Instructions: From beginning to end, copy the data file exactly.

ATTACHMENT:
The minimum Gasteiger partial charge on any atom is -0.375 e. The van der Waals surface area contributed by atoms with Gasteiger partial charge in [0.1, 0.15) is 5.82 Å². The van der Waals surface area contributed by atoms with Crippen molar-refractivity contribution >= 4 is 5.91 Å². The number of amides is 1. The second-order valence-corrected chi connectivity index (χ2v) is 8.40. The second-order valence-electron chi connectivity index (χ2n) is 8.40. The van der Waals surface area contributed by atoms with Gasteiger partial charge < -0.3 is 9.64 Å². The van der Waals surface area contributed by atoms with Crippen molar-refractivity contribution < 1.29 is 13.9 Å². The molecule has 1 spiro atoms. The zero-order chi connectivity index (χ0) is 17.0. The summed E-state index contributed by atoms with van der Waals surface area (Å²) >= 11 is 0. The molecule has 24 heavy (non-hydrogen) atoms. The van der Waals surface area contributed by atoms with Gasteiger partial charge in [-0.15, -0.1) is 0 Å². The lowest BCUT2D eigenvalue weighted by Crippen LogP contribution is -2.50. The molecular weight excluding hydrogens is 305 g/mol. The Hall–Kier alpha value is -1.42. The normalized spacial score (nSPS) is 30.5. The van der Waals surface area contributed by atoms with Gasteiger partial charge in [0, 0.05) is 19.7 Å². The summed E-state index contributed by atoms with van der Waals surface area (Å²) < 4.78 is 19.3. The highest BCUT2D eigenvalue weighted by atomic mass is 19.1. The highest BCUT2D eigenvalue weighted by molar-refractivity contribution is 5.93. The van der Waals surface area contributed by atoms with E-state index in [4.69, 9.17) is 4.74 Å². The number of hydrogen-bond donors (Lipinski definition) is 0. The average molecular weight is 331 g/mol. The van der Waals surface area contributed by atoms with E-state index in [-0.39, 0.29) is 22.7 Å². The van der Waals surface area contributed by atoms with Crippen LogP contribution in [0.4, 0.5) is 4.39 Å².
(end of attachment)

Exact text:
The minimum Gasteiger partial charge on any atom is -0.375 e. The van der Waals surface area contributed by atoms with Gasteiger partial charge in [0.1, 0.15) is 5.82 Å². The van der Waals surface area contributed by atoms with Crippen molar-refractivity contribution >= 4 is 5.91 Å². The number of amides is 1. The second-order valence-corrected chi connectivity index (χ2v) is 8.40. The second-order valence-electron chi connectivity index (χ2n) is 8.40. The van der Waals surface area contributed by atoms with Gasteiger partial charge < -0.3 is 9.64 Å². The van der Waals surface area contributed by atoms with Crippen molar-refractivity contribution < 1.29 is 13.9 Å². The molecule has 1 spiro atoms. The zero-order chi connectivity index (χ0) is 17.0. The summed E-state index contributed by atoms with van der Waals surface area (Å²) >= 11 is 0. The molecule has 24 heavy (non-hydrogen) atoms. The van der Waals surface area contributed by atoms with Gasteiger partial charge in [-0.15, -0.1) is 0 Å². The lowest BCUT2D eigenvalue weighted by Crippen LogP contribution is -2.50. The molecular weight excluding hydrogens is 305 g/mol. The Hall–Kier alpha value is -1.42. The normalized spacial score (nSPS) is 30.5. The van der Waals surface area contributed by atoms with Gasteiger partial charge in [0, 0.05) is 19.7 Å². The summed E-state index contributed by atoms with van der Waals surface area (Å²) < 4.78 is 19.3. The highest BCUT2D eigenvalue weighted by atomic mass is 19.1. The highest BCUT2D eigenvalue weighted by molar-refractivity contribution is 5.93. The van der Waals surface area contributed by atoms with E-state index in [4.69, 9.17) is 4.74 Å². The number of hydrogen-bond donors (Lipinski definition) is 0. The average molecular weight is 331 g/mol. The van der Waals surface area contributed by atoms with E-state index in [-0.39, 0.29) is 22.7 Å². The van der Waals surface area contributed by atoms with Crippen LogP contribution in [0.4, 0.5) is 4.39 Å².